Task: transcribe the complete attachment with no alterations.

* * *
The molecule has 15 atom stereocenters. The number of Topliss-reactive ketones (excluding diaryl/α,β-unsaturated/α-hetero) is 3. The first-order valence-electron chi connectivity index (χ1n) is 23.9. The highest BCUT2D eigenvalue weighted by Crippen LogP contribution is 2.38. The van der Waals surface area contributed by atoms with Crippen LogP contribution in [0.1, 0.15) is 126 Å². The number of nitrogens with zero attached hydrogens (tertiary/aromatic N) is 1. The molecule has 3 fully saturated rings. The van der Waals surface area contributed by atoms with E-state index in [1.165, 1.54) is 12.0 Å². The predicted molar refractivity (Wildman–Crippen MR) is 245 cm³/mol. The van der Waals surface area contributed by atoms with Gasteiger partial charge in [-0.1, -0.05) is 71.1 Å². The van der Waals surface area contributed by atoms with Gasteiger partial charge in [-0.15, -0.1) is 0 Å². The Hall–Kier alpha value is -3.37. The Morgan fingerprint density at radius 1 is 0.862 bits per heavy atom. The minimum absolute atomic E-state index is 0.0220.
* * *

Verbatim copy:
The molecule has 15 atom stereocenters. The number of Topliss-reactive ketones (excluding diaryl/α,β-unsaturated/α-hetero) is 3. The first-order valence-electron chi connectivity index (χ1n) is 23.9. The highest BCUT2D eigenvalue weighted by Crippen LogP contribution is 2.38. The van der Waals surface area contributed by atoms with Crippen LogP contribution in [0.1, 0.15) is 126 Å². The number of nitrogens with zero attached hydrogens (tertiary/aromatic N) is 1. The molecule has 3 fully saturated rings. The van der Waals surface area contributed by atoms with E-state index in [1.165, 1.54) is 12.0 Å². The predicted molar refractivity (Wildman–Crippen MR) is 245 cm³/mol. The van der Waals surface area contributed by atoms with Gasteiger partial charge in [-0.1, -0.05) is 71.1 Å². The van der Waals surface area contributed by atoms with Gasteiger partial charge in [-0.15, -0.1) is 0 Å². The Hall–Kier alpha value is -3.37. The Morgan fingerprint density at radius 1 is 0.862 bits per heavy atom. The minimum absolute atomic E-state index is 0.0220.